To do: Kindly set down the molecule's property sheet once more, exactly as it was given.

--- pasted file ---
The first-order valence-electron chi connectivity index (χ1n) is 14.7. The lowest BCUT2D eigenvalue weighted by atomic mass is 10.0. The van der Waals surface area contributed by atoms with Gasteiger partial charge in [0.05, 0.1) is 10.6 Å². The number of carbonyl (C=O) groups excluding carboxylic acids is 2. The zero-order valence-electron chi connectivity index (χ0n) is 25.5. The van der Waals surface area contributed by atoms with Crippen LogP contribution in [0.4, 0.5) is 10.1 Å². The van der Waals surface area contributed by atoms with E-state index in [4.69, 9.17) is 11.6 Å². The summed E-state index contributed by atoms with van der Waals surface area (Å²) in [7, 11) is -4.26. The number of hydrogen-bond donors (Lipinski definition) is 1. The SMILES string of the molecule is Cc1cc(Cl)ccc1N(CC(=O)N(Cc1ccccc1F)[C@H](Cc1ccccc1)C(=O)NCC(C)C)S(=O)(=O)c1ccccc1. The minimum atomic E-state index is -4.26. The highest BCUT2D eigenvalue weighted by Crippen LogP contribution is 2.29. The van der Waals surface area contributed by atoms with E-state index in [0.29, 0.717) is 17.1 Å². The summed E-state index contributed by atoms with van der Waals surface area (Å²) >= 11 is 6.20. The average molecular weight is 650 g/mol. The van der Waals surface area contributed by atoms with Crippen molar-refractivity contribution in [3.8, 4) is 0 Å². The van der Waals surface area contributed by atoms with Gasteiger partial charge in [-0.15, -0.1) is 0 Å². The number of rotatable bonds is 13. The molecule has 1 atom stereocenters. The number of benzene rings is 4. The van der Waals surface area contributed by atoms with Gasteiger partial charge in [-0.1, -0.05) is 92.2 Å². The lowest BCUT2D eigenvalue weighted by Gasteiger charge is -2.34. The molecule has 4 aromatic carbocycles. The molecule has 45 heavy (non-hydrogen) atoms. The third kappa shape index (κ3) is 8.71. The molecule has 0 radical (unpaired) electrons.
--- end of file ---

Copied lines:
The first-order valence-electron chi connectivity index (χ1n) is 14.7. The lowest BCUT2D eigenvalue weighted by atomic mass is 10.0. The van der Waals surface area contributed by atoms with Gasteiger partial charge in [0.05, 0.1) is 10.6 Å². The number of carbonyl (C=O) groups excluding carboxylic acids is 2. The zero-order valence-electron chi connectivity index (χ0n) is 25.5. The van der Waals surface area contributed by atoms with Crippen LogP contribution in [0.4, 0.5) is 10.1 Å². The van der Waals surface area contributed by atoms with E-state index in [4.69, 9.17) is 11.6 Å². The summed E-state index contributed by atoms with van der Waals surface area (Å²) in [7, 11) is -4.26. The number of hydrogen-bond donors (Lipinski definition) is 1. The SMILES string of the molecule is Cc1cc(Cl)ccc1N(CC(=O)N(Cc1ccccc1F)[C@H](Cc1ccccc1)C(=O)NCC(C)C)S(=O)(=O)c1ccccc1. The minimum atomic E-state index is -4.26. The highest BCUT2D eigenvalue weighted by Crippen LogP contribution is 2.29. The van der Waals surface area contributed by atoms with E-state index in [0.29, 0.717) is 17.1 Å². The summed E-state index contributed by atoms with van der Waals surface area (Å²) >= 11 is 6.20. The average molecular weight is 650 g/mol. The van der Waals surface area contributed by atoms with Crippen molar-refractivity contribution in [3.8, 4) is 0 Å². The van der Waals surface area contributed by atoms with Gasteiger partial charge in [-0.15, -0.1) is 0 Å². The number of rotatable bonds is 13. The molecule has 1 atom stereocenters. The number of benzene rings is 4. The van der Waals surface area contributed by atoms with Gasteiger partial charge in [-0.1, -0.05) is 92.2 Å². The lowest BCUT2D eigenvalue weighted by Gasteiger charge is -2.34. The molecule has 4 aromatic carbocycles. The molecule has 45 heavy (non-hydrogen) atoms. The third kappa shape index (κ3) is 8.71. The molecule has 0 radical (unpaired) electrons.